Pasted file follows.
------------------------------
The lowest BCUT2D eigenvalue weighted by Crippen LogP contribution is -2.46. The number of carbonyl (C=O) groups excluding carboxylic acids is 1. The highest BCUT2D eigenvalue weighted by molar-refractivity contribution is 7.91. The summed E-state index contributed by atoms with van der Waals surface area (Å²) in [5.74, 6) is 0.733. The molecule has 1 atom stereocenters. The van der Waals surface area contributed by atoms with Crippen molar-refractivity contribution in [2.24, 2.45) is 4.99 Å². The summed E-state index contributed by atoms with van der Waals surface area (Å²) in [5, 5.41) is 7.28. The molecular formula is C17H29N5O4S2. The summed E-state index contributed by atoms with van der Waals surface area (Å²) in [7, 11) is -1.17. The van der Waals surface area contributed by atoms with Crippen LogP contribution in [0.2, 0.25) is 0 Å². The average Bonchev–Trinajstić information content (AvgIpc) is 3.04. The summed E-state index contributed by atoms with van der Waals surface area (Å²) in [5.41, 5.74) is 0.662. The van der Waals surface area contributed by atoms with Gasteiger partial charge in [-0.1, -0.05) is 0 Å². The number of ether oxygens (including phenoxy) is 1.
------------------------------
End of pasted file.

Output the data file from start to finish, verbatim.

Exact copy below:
The lowest BCUT2D eigenvalue weighted by Crippen LogP contribution is -2.46. The number of carbonyl (C=O) groups excluding carboxylic acids is 1. The highest BCUT2D eigenvalue weighted by molar-refractivity contribution is 7.91. The summed E-state index contributed by atoms with van der Waals surface area (Å²) in [5.74, 6) is 0.733. The molecule has 1 atom stereocenters. The van der Waals surface area contributed by atoms with Crippen molar-refractivity contribution in [2.24, 2.45) is 4.99 Å². The summed E-state index contributed by atoms with van der Waals surface area (Å²) in [5, 5.41) is 7.28. The molecular formula is C17H29N5O4S2. The summed E-state index contributed by atoms with van der Waals surface area (Å²) in [7, 11) is -1.17. The van der Waals surface area contributed by atoms with Crippen LogP contribution in [0.2, 0.25) is 0 Å². The average Bonchev–Trinajstić information content (AvgIpc) is 3.04. The summed E-state index contributed by atoms with van der Waals surface area (Å²) in [5.41, 5.74) is 0.662. The van der Waals surface area contributed by atoms with Gasteiger partial charge in [-0.1, -0.05) is 0 Å². The number of ether oxygens (including phenoxy) is 1.